Beginning in the early 1990s, American research libraries were confronted with a pressing problem: the decreasing value of the U.S. dollar and the increasing cost of all library acquisitions threatened the quantity and quality of acquisitions for area studies. As a result, a task force of the Association of American Universities and the Association of Research Libraries proposed “the creation of a network-based, distributed program for coordinated development of foreign acquisitions for U.S. and Canadian research libraries.”1 With the help of a two-year pilot project funded by the Andrew W. Mellon Foundation and grants from the United States Department of Education, the Digital South Asia Library (DSAL) has become widely recognized by scholars and Internet search engines like Google as an essential resource for the study of South Asia.
From its inception, DSAL has been a collaboration between research libraries and institutions in the U.S., Europe, and South Asia, including the Center for Research Libraries, University of Chicago, South Asia Microform Project, Committee on South Asian Libraries and Documentation, Association for Asian Studies, Library of Congress, Asia Society, British Library, University of Oxford, University of Cambridge, Roja Muthiah Research Library in India, Sundarayya Vignana Kendram in India, and Madan Puraskar Pustakalaya in Nepal. The participating institutions have contributed both resources and expertise to the construction of a library that has made crucial resources available to a broader audience. The Center for Research Libraries has played a vital role in coordinating these innovative collaborations.
DSAL is now the home of more than 100 separate resources, arranged among eight broad categories, and more than a dozen others are in various stages of development. A detailed description of a few of the resources will illustrate the increasing importance of DSAL to research on South Asia. Among the essential reference works provided to the public via the Internet is the Imperial Gazetteer of India consisting of 26 volumes and more than 25,000 pages of text and scores of detailed maps. Compiled during the course of six decades and published in several editions from 1881 until 1931, the Gazetteer is acknowledged as “one of the largest and most influential exercises in imperial information gathering undertaken in the nineteenth century.”2 The Gazetteer provides critical descriptions of cultural, geographical and administrative districts of South Asia under British rule.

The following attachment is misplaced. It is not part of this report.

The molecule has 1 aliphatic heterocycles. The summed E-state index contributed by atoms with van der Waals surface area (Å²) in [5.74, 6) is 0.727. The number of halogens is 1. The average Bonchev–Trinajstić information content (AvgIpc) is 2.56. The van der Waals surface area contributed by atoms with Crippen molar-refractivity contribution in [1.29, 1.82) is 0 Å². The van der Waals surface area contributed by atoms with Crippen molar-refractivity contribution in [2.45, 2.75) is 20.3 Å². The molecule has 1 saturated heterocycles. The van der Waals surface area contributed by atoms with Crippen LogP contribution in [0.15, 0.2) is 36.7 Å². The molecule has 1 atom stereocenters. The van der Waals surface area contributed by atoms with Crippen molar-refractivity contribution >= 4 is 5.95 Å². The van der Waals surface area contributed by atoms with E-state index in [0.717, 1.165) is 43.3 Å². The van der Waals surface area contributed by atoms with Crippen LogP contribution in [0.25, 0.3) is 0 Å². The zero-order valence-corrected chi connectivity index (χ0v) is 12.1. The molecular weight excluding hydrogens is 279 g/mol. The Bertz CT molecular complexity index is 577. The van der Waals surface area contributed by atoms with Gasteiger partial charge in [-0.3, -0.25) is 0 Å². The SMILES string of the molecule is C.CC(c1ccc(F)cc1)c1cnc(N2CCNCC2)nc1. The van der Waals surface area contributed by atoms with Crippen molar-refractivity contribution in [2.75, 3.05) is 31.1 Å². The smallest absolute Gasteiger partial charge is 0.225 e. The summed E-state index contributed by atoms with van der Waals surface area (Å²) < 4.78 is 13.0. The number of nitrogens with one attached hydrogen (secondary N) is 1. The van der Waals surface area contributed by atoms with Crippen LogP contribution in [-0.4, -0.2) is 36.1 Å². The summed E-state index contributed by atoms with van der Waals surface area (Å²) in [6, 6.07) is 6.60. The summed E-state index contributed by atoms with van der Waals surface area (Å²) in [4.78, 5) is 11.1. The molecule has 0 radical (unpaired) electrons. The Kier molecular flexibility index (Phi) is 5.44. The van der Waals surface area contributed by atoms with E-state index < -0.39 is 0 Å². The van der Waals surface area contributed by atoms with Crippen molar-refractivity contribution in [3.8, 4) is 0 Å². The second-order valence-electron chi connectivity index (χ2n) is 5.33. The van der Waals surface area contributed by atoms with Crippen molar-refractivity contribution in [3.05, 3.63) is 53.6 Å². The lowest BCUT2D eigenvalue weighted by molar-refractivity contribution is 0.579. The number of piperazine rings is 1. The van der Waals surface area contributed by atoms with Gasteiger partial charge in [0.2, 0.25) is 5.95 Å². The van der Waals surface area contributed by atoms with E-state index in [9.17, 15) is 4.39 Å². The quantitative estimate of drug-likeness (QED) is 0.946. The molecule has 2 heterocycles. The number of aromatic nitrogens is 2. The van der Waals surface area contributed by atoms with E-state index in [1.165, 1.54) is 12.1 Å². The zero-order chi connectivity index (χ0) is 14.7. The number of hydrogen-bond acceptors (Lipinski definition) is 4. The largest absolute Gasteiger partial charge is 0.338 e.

As with many of the resources on DSAL, there is an effort to provide patrons of the Imperial Gazetteer both with formats that appear familiar, such as page images that look and feel somewhat like the original volumes, as well as newer formats that allow users to take advantage of the more robust search capacities, such as full-text and proximity searching, that digital editions permit. Furthermore, in the production of digital resources, DSAL has attempted to plan for the future and the implementation of new capacities. Provisions have been made for the integration of geographical information systems to better link the historical and statistical data contained there with cartographic representations of the subcontinent such as those found in another invaluable resource currently in the latter stages of development for DSAL, A Historical Atlas of South Asia, edited by Joseph E. Schwartzberg. Additionally, DSAL is investigating methods in which to link its collections of more than 50,000 historic photographs with the descriptions of the Gazetteer and the Historical Atlas. In order to make all of these interconnected digital resources more accessible to scholars and the public, DSAL, with help of the University of Michigan’s OAIster project, is developing a portal using the Open Archives Initiative metadata harvesting protocol in which large digital collections with only collection level records will in the future have records available for each individual digital object. This has the added potential to make visible and accessible thousands of digital files hitherto unknown to patrons using Internet search engines.